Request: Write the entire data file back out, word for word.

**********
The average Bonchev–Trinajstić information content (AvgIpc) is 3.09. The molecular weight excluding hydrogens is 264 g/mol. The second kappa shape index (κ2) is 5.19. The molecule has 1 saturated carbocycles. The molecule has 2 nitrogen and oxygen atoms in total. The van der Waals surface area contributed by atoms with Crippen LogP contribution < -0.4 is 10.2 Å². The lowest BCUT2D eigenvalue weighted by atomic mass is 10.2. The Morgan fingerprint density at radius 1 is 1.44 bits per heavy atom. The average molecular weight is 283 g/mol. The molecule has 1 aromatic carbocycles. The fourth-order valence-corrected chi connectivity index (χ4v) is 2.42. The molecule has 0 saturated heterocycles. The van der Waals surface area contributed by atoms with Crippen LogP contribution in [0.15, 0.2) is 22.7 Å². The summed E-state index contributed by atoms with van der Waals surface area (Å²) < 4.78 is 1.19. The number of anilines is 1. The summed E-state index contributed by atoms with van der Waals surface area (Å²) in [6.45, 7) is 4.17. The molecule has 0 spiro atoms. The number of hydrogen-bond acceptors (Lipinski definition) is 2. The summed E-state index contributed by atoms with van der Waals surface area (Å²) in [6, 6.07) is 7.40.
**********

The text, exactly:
The average Bonchev–Trinajstić information content (AvgIpc) is 3.09. The molecular weight excluding hydrogens is 264 g/mol. The second kappa shape index (κ2) is 5.19. The molecule has 1 saturated carbocycles. The molecule has 2 nitrogen and oxygen atoms in total. The van der Waals surface area contributed by atoms with Crippen LogP contribution < -0.4 is 10.2 Å². The lowest BCUT2D eigenvalue weighted by atomic mass is 10.2. The Morgan fingerprint density at radius 1 is 1.44 bits per heavy atom. The average molecular weight is 283 g/mol. The molecule has 1 aromatic carbocycles. The fourth-order valence-corrected chi connectivity index (χ4v) is 2.42. The molecule has 0 saturated heterocycles. The van der Waals surface area contributed by atoms with Crippen LogP contribution in [0.15, 0.2) is 22.7 Å². The summed E-state index contributed by atoms with van der Waals surface area (Å²) < 4.78 is 1.19. The number of anilines is 1. The summed E-state index contributed by atoms with van der Waals surface area (Å²) in [6.45, 7) is 4.17. The molecule has 0 spiro atoms. The number of hydrogen-bond acceptors (Lipinski definition) is 2. The summed E-state index contributed by atoms with van der Waals surface area (Å²) in [6, 6.07) is 7.40.